About Peyman Pejman
Peyman PejmanPeyman Pejman is an award-winning journalist with over 20 years of experience. He has worked with respected newspapers, news agencies and radio stations such as The Washington Post, Philadelphia Inquirer, Cox Newspapers, The Associated Press, United Press International, Reuters, Voice of America and Radio Free Europe/Radio Liberty.
Pejman has extensive experience in the Middle East and the Arab world. His tenure in the Middle East has corresponded with important timelines in the region: the Iranian revolution, the 1982 Israeli invasion of Lebanon, the Gulf Wars and the 2003 invasion of Iraq.
In addition to his journalistic career, he has been a media and communications professor and a media consultant/advisor/trainer.
I come from the world of non-fiction. I was a journalist most of my life so my writing was conditioned in a certain way. Stories -better known to me as "articles" - had three parts: Introduction, main body, conclusion! I religiously abided by those for over two decades and in publishing hundreds, if not thousands, of articles. But all those rules went out the door when I started to write the novel. I opted for the no-outline option primarily for two reasons. First, I would admit that I did not know where the story was going to. Second, because I did not want to know where the story would go. I wanted to have a "free-style" exercise. As I said, it was partly because I did not know what the ending was going to be, but also partly because I wanted to challenge myself, to see if I could break with years and years of discipline! How did it turn out in the end? I don't consider myself a "professional novelist," so I am willing to stand corrected but, for me, the no-outline option still sounds the best. I am somewhat in the middle of my second novel and I am still following the same style. Although this time around, I do know what the ending is going to be, I still don't have a "fixed" outline and I still find it a refreshing way of writing and letting my imagination go wild!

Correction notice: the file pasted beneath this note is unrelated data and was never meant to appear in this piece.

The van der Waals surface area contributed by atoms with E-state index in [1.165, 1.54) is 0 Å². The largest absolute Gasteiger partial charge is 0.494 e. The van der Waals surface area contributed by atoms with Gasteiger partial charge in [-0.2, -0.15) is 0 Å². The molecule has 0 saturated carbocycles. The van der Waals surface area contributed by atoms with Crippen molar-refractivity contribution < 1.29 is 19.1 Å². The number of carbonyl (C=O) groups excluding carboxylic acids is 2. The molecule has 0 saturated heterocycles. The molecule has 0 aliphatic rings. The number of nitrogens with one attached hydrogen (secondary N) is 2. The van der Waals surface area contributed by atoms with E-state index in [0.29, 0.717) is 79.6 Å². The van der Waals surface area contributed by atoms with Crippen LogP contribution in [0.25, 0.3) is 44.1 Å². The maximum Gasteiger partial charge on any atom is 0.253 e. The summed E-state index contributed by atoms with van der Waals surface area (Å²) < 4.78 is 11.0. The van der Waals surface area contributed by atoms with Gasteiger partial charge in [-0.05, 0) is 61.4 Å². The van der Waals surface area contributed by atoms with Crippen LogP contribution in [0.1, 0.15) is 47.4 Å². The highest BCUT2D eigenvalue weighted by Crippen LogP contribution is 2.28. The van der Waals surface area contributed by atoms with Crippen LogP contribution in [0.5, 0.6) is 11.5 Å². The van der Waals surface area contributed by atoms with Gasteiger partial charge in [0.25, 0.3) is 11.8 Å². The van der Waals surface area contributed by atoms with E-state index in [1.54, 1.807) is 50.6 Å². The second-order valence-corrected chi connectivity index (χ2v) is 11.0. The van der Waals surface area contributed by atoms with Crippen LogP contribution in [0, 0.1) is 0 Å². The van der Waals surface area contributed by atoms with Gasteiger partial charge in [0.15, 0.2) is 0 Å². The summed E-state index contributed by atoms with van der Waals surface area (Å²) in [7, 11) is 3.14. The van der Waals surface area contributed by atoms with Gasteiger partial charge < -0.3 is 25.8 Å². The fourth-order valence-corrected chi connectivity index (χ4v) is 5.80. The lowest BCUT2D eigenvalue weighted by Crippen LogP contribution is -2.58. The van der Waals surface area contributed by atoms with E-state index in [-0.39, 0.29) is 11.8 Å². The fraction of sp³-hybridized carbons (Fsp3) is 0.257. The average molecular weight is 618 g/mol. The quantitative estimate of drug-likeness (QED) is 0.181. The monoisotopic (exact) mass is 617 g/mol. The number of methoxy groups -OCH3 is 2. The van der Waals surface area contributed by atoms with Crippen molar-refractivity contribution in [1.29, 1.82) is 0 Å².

Age of IntoleranceAge of Intolerance is both an espionage thriller tackling a serious and newsworthy current affairs topic and heart-warming saga of a relationship between estranged brother and sister, each having pledged allegiance to a political master bent on defeating the other.
Charles Shahin is a American journalist of Iranian descent whom the Central Intelligence Agency convinces to become a spy, skirting a long-held tradition that spy agencies not recruit reporters. Pretending to be a reporter for a US-based Internet newsgathering site, Shahin settles in sleepy Cyprus, long the center of spies and money launderers dealing with or keeping an eye on the Middle East.
While in Cyprus, Shahin gets wind of an Iranian plan to destabilize the Persian Gulf and purchase Chinese military secrets to build nuclear technology capable of hitting the United States and Israel. The plot was hatched by none other than his long-lost sister, now a ranking official in Iran.
Despite repeated warning, CIA bosses fail to mount a coherent strategy. What occupies Washington's mind more is a spate of domestic acts of terrorism. Careful examination reveals the existence of a fanatic religious group inside the United States, bred and funded by none other than Washington's best ally in the Arab world: Saudi Arabia. The Saudi goal: to "export" its internal "troubles" and force America to pick a fight with a common enemy: Iran.
Convinced an Iranian attack is imminent, Shahin and his wife - a Saudi princess - try to stop it, knowing US government bureaucracy is fractured and reaching a consensus might take too long.
Help comes from an unlikely ally, which, no doubt, has its own political ambitions, and its card to play.